An Evening With Jethro Tull's Ian Anderson
NYCB Theater at Westbury
Westbury, New York
November 24, 2010
Some might call the music of Jethro Tull and Ian Anderson a fascinating mix consisting of tales of ancient folklore sung over electric, acoustic, medieval-influenced, classical, Celtic, Indian, progressive rock and orchestral avant-garde jazz.
On this warm, Wednesday evening, the day prior to Thanksgiving 2010, Ian Anderson and his top-notch band consisting of bassist David Goodier, keyboardist/accordionist John O'Hara, drummer Scott Hammond, and German-born lead guitarist Florian Ophale thrilled the Long Island faithful with a semi-acoustic set at the NYCB Theater (formerly the Westbury Music Fair). Billed as an "An Evening with Jethro Tull's Ian Anderson," the performance began at precisely 8pm. The concert, which was divided into two sets with a 20-minute intermission, consisted of inspired reworkings of the familiar fan-favorite Jethro Tull catalog; some newer tunes; some obscurities; and a song so new that it hadn't yet been titled, as well as "The Story of the Hare Who Lost His Spectacles," from A Passion Play (Chrysalis, 1973),which was spoken and acted out by Anderson.
Always the showman, the 63-year-old Anderson held the crowd in the palm of his hand as he regaled them with his tales of living on his farm in England, his wife, his family and famous son-in-law (actor Andrew Lincoln who is starring as Deputy Rick Grimes on AMC's The Walking Dead), his love of classical music and former band members. Opening the evening strumming on a small acoustic guitar, Anderson plucked his way through "Life's a Long Song" before switching to his signature flute. The first set also included the rarities "Up To Me" and "Nursie," and the solo offering, "In the Grip of Stronger Stuff," which can be found on his solo recordings Ian Anderson: DivinitiesTwelve Dances with God (EMI, 1995) and Ian Anderson Plays the Orchestral Jethro Tull (XYZ Music, 2005). Anderson and the band rounded out the first set with "Hare In the Wine Cup," the spoken-word "The Story of the Hare Who Lost His Spectacles" and a truly amazing and moving take on Bach's "Prelude in C Major," which segued into "Bourée," from Jethro Tull's Stand Up (Chrysalis, 1969).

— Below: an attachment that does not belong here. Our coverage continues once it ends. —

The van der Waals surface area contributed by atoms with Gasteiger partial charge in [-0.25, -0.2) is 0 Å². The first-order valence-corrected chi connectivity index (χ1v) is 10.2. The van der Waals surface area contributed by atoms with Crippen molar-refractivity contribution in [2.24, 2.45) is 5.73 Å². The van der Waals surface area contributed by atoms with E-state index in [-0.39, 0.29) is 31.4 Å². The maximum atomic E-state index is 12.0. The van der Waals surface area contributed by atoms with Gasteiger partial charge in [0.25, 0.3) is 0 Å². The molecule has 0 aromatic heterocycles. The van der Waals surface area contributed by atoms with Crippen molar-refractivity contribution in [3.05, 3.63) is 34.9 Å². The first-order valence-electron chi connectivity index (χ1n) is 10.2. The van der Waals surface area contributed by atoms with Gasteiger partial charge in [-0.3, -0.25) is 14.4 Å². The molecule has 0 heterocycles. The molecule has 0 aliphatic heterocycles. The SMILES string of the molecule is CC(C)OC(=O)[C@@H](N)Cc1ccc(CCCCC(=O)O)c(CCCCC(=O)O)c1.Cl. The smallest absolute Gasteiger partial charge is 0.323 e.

Following a short intermission, Anderson and his stellar band returned and delighted the crowd with a very precise and crisp version of "Thick As A Brick." Anderson then explained that Florian Opahle would be playing an instrumental. The young guitarist then proceeded to reinvent Bach's "Toccata & Fugue in D Minor" in what can only be described as jaw-dropping fashion. Opahle's hands moved fast and fluidly across his electric guitar while the audience sat mesmerized by his virtuosity. The evening was rounded out with a trio of Jethro Tull favorites: a beautiful version "Budapest" from the 1987 album Crest of a Knave (Chrysalis) and the two songs that many members of the audience spent the entire evening waiting for the band to play: "Aqualung" and "Locomotive Breath" both of which were from the Aqualung album (Chrysalis, 1971).
As anyone who was in attendance can attest, even after 40 years, Anderson, the charismatic front man, still has a knack for taking familiar tunes and reinterpreting them, while breathing new life into them by delicately incorporating new musical ideas and instrumentation (castanets, accordion and bongos to name a few). The addition of this new instrumentation, along with Anderson's flute playing, and witty and erudite lyrics, combined with the artistry and majestic highs and lows of the source material made for a completely magnificent evening that left the audience satisfied but, nonetheless, wanting more.